By Susan Cornwell
WASHINGTON (Reuters) - Relatives and friends of the victims of last month's shooting in a Charleston, South Carolina church traveled to Washington on Wednesday to demand that U.S. lawmakers vote on legislation to expand background checks on gun sales.
But their chances of success are at best considered slim. Similar legislation failed a Senate vote two years ago after 20 children were shot to death in the Sandy Hook school massacre in Connecticut.
“I’m here today to speak up on behalf of the Charleston community and all who are sick and tired of Congress ignoring the problem of gun violence," said Andre Duncan, whose aunt Myra Thompson was slain in the Charleston church on June 17.
Duncan urged Congress to close loopholes in the so-called Brady law, which requires licensed firearms sellers to check whether a buyer is prohibited from owning a gun because of a criminal history.
The Brady law, passed in 1993, was named after named after President Ronald Reagan’s press secretary James Brady, who was shot and wounded in a 1981 assassination attempt on the president.
“I will not rest until our legislators do what's right by expanding Brady background checks at gun shows and online sales. This will save lives," Duncan declared in the visitors' center of the U.S. Capitol, standing alongside friends and family of the Charleston victims and of other casualties of gun violence.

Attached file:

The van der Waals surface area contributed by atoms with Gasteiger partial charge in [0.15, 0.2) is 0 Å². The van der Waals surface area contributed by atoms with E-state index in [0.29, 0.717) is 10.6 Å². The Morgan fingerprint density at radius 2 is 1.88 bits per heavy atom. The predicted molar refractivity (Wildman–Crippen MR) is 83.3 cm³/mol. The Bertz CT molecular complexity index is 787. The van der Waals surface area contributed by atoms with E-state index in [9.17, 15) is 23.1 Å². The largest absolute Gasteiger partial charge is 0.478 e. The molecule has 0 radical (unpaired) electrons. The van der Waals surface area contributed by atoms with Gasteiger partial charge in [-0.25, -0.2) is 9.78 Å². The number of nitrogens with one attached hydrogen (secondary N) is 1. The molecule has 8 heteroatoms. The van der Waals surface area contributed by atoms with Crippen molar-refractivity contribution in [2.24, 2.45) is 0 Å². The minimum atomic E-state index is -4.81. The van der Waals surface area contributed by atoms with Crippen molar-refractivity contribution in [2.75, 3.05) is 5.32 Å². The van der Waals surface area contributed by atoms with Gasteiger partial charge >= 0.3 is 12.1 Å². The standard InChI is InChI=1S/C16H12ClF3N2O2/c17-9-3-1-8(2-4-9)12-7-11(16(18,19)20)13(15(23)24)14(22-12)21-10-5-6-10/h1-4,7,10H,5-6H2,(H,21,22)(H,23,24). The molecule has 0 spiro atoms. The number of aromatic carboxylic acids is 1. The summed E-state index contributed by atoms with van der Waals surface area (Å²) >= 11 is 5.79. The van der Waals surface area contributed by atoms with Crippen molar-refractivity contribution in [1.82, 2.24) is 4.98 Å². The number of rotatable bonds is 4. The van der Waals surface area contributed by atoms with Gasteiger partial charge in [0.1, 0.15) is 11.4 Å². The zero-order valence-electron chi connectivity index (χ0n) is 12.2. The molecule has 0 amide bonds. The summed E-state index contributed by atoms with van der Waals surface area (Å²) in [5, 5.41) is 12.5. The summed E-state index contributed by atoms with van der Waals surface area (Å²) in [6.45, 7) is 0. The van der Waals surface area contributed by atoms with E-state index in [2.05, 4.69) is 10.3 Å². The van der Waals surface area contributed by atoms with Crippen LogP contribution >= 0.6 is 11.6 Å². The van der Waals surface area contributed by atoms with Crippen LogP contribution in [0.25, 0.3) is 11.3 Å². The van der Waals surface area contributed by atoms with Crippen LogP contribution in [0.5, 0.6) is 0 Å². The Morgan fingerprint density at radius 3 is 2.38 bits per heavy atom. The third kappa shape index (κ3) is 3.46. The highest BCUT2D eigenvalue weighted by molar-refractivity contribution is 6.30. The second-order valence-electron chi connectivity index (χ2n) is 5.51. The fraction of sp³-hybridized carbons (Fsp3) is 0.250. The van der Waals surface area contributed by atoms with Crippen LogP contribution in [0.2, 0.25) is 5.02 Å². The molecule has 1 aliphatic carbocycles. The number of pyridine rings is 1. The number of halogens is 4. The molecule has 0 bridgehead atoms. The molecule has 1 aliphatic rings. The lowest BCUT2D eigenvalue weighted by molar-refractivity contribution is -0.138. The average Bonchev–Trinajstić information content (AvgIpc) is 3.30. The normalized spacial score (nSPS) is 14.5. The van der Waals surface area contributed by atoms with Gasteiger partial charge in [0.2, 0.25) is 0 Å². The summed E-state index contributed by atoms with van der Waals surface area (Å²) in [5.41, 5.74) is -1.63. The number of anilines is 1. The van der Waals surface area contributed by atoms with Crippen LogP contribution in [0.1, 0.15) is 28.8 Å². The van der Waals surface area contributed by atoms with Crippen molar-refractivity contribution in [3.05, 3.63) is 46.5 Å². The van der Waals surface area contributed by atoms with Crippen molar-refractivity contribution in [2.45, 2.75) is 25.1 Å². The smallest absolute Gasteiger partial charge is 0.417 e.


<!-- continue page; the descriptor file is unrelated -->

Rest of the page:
The shooting deaths of nine black Charleston church members last month sparked an intense dialogue over the legacy of slavery and its symbols, after photos surfaced of Dylann Roof, a white man charged in the shooting. They showed him posing with the Confederate battle flag on a website that displayed a racist manifesto.
But there has been little outcry for Congress to pass more gun control legislation. "It hasn't been the loudest cry," Representative Mike Thompson, a Democratic co-sponsor of legislation to expand Brady background checks, said at Wednesday's event.
The bill was introduced in March. The measure also was introduced in the last Congress but failed to get a hearing, and a similar measure failed a Senate vote in 2013.
The current bill has four Republican co-sponsors, but none attended Wednesday's event.
Opponents of enhanced background checks, including the influential National Rifle Association, say it would not stop criminals from getting guns, because criminals would just steal them or have someone else buy guns for them.
But Dan Gross, president of the Brady Campaign to Prevent Gun Violence, said he was tired of cynics who say that if Congress could not act after the Connecticut school shooting, lawmakers will not be able to act now.
Gross said that since the Connecticut school massacre, six states had passed laws expanding Brady background checks to all gun sales, "and it's time for Congress to catch up."
(Reporting by Susan Cornwell; Editing by Steve Orlofsky)